Note that since this post was written the Towgon Grange Granodiorite has been renamed the Towgon Grange Tonalite.
Many people in the region know about “The Gorge”. It is a remote, yet popular area on the Clarence River. The road to The Gorge is interesting because of the change in geology that is experienced. The main route to The Gorge is via Grafton and Copmanhurst. By travelling west from Copmanhurst along the Clarence Way you move from the sedimentary rocks of the Clarence-Moreton Basin. First, the rugged cliffs made from the Kangaroo Creek Sandstone give way to the rolling hills of the Walloon Coal Measures then Koukandowie Formation. Some road cuttings show weathered examples of these rocks. Turning off the Clarence Way and passing over the camping ground, swimming hole and bridge at Lilydale leads you to The Gorge turn-off. The Lilydale and Newbold areas have some of the oldest rocks of the Clarence-Moreton particularly the Laytons Range Conglomerate. But on the day I was there, I was not so interested in those rocks… because I was getting into the New England Orogen.
It is rare opportunity for me to explore the foot hills of the New England region. I love the feeling of the place, the wonderful landscape, climate, history and even culture. The place just seems to have a feeling of connection with the people who live there. Luckily, I managed to visit the edges of the New England escarpment for a little while on the weekend. While there I managed to experience more of the rocks that are the foundations of the landscape of New England.
|Towgon Grange Tonalite - on The Grange Road, Middle Clarence River area|
Round tors appear by the road side near Table Creek about 15km south of The Gorge. These tors are a classical shape formed by the weathering and erosion of granite type rocks. Here are rocks that make up part of the New England Batholith. The batholith is numerous masses of intrusive igneous rocks plutons that were molten well before Australia was separate from Gondwana. The ‘granite’ here is called the Towgon Grange Granodiorite. Like the Dumbudgery Creek Granodiorite that occurs about 20-30km further north the pluton is bisected by the path of the Clarence River. This helps to illustrate the unusual behaviour of the Clarence river as it travels backward and forward over soft and hard rocks. In fact the other side of the pluton can be easily found on the other side of the river just off the Clarence Way.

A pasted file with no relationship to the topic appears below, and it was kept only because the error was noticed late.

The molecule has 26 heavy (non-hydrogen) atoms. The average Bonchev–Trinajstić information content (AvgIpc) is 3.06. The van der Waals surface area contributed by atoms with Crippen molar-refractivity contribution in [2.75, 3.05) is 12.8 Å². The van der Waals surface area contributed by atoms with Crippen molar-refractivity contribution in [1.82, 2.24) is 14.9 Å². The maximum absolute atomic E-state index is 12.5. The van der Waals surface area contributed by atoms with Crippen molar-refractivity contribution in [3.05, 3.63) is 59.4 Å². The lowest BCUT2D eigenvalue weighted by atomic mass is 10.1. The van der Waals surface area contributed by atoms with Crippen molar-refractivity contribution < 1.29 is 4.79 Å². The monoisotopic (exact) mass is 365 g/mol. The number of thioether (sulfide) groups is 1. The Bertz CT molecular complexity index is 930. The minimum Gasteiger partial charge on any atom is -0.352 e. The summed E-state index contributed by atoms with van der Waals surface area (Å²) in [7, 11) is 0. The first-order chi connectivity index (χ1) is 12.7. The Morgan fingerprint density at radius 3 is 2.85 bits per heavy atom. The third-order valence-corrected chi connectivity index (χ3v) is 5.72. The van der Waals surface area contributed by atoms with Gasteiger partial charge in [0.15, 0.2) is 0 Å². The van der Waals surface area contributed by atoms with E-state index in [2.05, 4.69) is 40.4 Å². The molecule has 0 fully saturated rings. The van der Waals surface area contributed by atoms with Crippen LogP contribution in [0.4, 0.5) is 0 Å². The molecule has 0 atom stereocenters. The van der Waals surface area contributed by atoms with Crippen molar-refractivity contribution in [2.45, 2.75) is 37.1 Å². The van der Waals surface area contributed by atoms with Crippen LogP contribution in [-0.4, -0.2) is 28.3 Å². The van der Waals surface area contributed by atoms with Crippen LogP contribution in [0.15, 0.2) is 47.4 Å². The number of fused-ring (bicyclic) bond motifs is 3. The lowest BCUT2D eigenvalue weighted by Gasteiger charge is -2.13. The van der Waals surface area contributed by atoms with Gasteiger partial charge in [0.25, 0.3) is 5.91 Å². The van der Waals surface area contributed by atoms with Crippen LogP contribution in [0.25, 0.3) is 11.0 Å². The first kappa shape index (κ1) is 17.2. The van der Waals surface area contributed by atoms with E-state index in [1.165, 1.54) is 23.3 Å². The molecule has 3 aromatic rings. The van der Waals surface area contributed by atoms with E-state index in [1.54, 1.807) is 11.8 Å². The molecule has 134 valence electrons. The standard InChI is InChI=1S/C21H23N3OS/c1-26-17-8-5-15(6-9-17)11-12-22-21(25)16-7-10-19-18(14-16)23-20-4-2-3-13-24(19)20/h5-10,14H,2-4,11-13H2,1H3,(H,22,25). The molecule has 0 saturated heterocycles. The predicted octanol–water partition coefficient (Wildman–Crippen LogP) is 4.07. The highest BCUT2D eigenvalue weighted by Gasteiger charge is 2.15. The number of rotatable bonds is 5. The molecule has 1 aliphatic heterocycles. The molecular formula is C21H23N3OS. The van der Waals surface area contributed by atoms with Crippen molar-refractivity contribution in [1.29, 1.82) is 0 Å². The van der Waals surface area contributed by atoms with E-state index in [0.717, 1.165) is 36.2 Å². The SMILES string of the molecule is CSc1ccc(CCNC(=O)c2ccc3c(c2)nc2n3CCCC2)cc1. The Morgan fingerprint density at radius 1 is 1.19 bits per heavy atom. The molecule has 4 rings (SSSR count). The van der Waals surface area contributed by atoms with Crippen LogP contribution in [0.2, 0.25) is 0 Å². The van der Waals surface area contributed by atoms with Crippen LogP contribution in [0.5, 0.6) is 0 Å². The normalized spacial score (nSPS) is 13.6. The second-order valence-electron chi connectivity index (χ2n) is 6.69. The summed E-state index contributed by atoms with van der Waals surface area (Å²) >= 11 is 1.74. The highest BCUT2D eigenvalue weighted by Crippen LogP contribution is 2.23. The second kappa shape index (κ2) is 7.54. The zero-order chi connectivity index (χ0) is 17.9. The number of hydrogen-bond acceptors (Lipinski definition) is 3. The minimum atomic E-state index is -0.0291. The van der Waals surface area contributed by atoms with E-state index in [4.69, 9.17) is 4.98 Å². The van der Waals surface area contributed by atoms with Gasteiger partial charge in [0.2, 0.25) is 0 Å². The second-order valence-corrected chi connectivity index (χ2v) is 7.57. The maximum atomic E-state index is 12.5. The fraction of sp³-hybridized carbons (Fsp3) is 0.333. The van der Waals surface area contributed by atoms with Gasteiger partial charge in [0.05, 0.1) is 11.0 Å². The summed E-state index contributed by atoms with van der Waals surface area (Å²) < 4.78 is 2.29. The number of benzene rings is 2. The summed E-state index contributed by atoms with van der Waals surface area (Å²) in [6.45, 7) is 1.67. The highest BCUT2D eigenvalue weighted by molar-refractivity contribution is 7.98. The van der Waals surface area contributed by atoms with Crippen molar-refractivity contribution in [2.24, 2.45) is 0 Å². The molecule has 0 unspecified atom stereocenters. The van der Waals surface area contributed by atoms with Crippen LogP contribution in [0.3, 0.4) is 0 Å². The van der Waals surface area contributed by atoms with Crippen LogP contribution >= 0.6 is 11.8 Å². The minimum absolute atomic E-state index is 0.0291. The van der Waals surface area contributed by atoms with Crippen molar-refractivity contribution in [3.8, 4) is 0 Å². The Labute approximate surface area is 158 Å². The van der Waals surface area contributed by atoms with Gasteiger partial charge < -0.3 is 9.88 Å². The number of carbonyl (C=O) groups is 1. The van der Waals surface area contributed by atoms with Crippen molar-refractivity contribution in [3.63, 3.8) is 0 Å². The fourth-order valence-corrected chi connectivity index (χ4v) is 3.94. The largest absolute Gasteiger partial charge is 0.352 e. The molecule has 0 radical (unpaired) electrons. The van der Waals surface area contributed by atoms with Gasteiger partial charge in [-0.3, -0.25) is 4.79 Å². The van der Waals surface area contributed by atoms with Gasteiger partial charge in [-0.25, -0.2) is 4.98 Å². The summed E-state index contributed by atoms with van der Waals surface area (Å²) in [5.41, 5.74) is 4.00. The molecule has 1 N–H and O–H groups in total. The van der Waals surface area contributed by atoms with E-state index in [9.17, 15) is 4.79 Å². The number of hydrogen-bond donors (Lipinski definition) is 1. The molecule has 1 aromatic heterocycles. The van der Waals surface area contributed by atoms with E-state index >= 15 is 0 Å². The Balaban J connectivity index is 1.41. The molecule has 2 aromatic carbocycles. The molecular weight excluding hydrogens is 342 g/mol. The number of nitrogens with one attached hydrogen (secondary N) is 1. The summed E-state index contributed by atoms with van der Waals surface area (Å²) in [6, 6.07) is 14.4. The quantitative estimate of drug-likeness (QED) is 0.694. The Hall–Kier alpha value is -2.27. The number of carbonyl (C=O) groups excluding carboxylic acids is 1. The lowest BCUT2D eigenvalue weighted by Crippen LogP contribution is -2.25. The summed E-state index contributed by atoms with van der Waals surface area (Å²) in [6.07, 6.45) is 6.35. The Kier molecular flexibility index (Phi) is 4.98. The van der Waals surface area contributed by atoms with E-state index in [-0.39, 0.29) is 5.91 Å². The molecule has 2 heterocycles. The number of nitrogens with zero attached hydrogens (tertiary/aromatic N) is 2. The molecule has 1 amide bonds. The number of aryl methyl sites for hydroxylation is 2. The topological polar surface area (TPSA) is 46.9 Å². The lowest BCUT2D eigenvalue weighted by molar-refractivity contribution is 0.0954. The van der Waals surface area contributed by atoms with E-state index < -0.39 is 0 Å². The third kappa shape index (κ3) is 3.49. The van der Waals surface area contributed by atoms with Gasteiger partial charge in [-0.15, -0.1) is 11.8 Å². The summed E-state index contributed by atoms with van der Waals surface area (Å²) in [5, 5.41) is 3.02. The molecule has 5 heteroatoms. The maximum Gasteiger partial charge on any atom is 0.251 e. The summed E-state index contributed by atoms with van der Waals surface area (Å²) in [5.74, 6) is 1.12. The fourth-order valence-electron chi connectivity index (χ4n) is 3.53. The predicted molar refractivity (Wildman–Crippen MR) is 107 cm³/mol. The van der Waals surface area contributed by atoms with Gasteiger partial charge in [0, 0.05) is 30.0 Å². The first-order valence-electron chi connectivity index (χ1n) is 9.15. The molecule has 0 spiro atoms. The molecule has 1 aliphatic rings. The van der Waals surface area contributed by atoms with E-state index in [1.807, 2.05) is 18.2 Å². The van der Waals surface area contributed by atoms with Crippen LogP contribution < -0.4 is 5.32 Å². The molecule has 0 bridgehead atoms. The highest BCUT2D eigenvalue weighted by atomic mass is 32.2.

The Towgon Grange Granodiorite intrudes into the Silverwood Group meta-sediments. The rock sample at Table Creek (pictured) is actually not a granodiorite. It is notionally similar in appearance but contains much less potassium-feldspar. The main minerals are light coloured plagioclase feldspar, quartz and darker clinopyroxene and amphibole. The rock sample shows that much of the clinopyroxene is mantled (surrounded) by amphibole. The lack of potassium-feldspar means that this particular sample is probably a Tonalite according to the most popular rock classification (QAPF). In fact Bryant et al (1997) actually notes that the Towgon Grange Granodiorite only contains small amounts of Granodiorite, with most being Tonalite or Quartz Diorite. This is a good example how stratigraphic names may be misleading to first time geologists!
Bryant et al (1997) classifies the Towgon Grange Granodiorite as an I-type granite of the Clarence River Supersuite. This means that the Towgon Grange Granodiorite is derived from the melting of other igneous rocks. The Towgon Grange Granodiorite is also comparatively low on silica (quartz) in comparison to other Clarence-River suite intrusions. It still contains enough quartz that it is generally visible in hand specimens. The age of the Towgon Grange Granodiorite is about 248-249Ma old. The younger sedimentary rocks of the Clarence-Moreton Basin overlie parts of the Towgon Grange Granodiorite and Silverwood Group.
The Towgon Grange Granodiorite is one of those rocks that just about no one in the general public has heard of. But, it is a good example of rocks that illustrate many points about the landscape evolution of the New England Orogen and the Clarence River. It occurs in a scenic area and is also a very attractive rock in its own right.
*Bryan, C.J., Arculus, R.J. & Chappell, B.W. 1997. Clarence River Supersuite: 250Ma Cordilleran Tonalitic I-Type Intrusions in Eastern Australia. Journal of Petrology V.38 No. 8.
*van Noord, K.A.A. 1999. Basin development, geological evolution and tectonic setting of the Silverwood Group IN Flood, P. G. (ed.) Regional Geology Tectonics and Metallogenesis: New England Orogen - NEO '99 Conference University of New England.